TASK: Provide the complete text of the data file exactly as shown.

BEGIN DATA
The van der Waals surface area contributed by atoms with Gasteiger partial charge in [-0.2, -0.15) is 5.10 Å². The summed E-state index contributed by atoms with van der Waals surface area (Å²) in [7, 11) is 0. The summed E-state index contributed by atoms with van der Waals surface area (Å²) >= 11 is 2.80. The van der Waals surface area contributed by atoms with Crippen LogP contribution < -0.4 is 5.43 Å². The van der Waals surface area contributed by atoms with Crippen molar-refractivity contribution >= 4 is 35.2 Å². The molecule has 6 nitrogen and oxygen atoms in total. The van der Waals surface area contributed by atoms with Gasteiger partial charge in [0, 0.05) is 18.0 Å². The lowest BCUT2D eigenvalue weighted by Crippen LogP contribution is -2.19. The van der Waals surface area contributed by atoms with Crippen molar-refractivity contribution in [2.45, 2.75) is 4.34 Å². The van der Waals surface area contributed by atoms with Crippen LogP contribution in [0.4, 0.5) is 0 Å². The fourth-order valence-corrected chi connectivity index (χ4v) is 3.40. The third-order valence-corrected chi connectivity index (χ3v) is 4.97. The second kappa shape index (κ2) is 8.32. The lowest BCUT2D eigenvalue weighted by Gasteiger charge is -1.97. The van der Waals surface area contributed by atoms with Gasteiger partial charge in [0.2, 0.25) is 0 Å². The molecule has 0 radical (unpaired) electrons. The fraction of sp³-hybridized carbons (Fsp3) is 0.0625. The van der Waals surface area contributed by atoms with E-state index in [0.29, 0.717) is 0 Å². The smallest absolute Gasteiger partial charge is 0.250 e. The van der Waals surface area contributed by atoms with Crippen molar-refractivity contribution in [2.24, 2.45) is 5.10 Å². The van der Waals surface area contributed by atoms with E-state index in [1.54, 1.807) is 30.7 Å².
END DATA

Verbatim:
The van der Waals surface area contributed by atoms with Gasteiger partial charge in [-0.2, -0.15) is 5.10 Å². The summed E-state index contributed by atoms with van der Waals surface area (Å²) in [7, 11) is 0. The summed E-state index contributed by atoms with van der Waals surface area (Å²) >= 11 is 2.80. The van der Waals surface area contributed by atoms with Crippen LogP contribution < -0.4 is 5.43 Å². The van der Waals surface area contributed by atoms with Crippen molar-refractivity contribution >= 4 is 35.2 Å². The molecule has 6 nitrogen and oxygen atoms in total. The van der Waals surface area contributed by atoms with Gasteiger partial charge in [0, 0.05) is 18.0 Å². The lowest BCUT2D eigenvalue weighted by Crippen LogP contribution is -2.19. The van der Waals surface area contributed by atoms with Crippen molar-refractivity contribution in [2.45, 2.75) is 4.34 Å². The van der Waals surface area contributed by atoms with Crippen LogP contribution in [0.4, 0.5) is 0 Å². The fourth-order valence-corrected chi connectivity index (χ4v) is 3.40. The third-order valence-corrected chi connectivity index (χ3v) is 4.97. The second kappa shape index (κ2) is 8.32. The lowest BCUT2D eigenvalue weighted by Gasteiger charge is -1.97. The van der Waals surface area contributed by atoms with Gasteiger partial charge in [0.2, 0.25) is 0 Å². The molecule has 0 radical (unpaired) electrons. The fraction of sp³-hybridized carbons (Fsp3) is 0.0625. The van der Waals surface area contributed by atoms with E-state index in [0.29, 0.717) is 0 Å². The smallest absolute Gasteiger partial charge is 0.250 e. The van der Waals surface area contributed by atoms with Crippen molar-refractivity contribution in [2.24, 2.45) is 5.10 Å². The van der Waals surface area contributed by atoms with E-state index in [1.54, 1.807) is 30.7 Å².